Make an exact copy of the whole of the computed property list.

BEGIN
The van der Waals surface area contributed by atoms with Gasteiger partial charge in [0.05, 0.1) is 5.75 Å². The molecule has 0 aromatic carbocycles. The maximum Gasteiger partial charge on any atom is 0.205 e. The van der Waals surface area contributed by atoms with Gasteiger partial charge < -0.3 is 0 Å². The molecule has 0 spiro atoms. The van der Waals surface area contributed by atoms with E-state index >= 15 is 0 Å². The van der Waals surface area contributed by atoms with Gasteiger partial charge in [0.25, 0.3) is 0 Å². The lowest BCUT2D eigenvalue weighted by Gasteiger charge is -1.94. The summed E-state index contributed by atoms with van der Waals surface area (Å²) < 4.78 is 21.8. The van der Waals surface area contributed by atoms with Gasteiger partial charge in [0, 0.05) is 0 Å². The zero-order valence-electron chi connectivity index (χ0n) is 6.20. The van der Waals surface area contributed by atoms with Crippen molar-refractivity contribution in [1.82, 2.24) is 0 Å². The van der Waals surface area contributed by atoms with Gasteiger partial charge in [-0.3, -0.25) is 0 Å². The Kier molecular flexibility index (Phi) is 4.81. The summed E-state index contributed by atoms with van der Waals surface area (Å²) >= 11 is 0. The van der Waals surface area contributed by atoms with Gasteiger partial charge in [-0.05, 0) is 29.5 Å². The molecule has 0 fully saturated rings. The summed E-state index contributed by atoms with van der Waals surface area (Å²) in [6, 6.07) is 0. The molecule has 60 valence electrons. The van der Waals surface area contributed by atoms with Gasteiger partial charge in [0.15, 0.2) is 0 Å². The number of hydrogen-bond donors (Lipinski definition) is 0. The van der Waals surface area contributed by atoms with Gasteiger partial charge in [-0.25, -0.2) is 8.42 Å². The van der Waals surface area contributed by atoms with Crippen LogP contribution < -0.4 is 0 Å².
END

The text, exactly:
The van der Waals surface area contributed by atoms with Gasteiger partial charge in [0.05, 0.1) is 5.75 Å². The molecule has 0 aromatic carbocycles. The maximum Gasteiger partial charge on any atom is 0.205 e. The van der Waals surface area contributed by atoms with Gasteiger partial charge < -0.3 is 0 Å². The molecule has 0 spiro atoms. The van der Waals surface area contributed by atoms with E-state index >= 15 is 0 Å². The van der Waals surface area contributed by atoms with Gasteiger partial charge in [0.25, 0.3) is 0 Å². The lowest BCUT2D eigenvalue weighted by Gasteiger charge is -1.94. The summed E-state index contributed by atoms with van der Waals surface area (Å²) < 4.78 is 21.8. The van der Waals surface area contributed by atoms with Gasteiger partial charge in [0, 0.05) is 0 Å². The zero-order valence-electron chi connectivity index (χ0n) is 6.20. The van der Waals surface area contributed by atoms with Crippen molar-refractivity contribution in [1.82, 2.24) is 0 Å². The van der Waals surface area contributed by atoms with Gasteiger partial charge in [-0.3, -0.25) is 0 Å². The Kier molecular flexibility index (Phi) is 4.81. The summed E-state index contributed by atoms with van der Waals surface area (Å²) >= 11 is 0. The van der Waals surface area contributed by atoms with Gasteiger partial charge in [-0.05, 0) is 29.5 Å². The molecule has 0 fully saturated rings. The summed E-state index contributed by atoms with van der Waals surface area (Å²) in [6, 6.07) is 0. The molecule has 60 valence electrons. The van der Waals surface area contributed by atoms with Gasteiger partial charge in [0.15, 0.2) is 0 Å². The number of hydrogen-bond donors (Lipinski definition) is 0. The van der Waals surface area contributed by atoms with Gasteiger partial charge in [-0.25, -0.2) is 8.42 Å². The van der Waals surface area contributed by atoms with Crippen LogP contribution < -0.4 is 0 Å².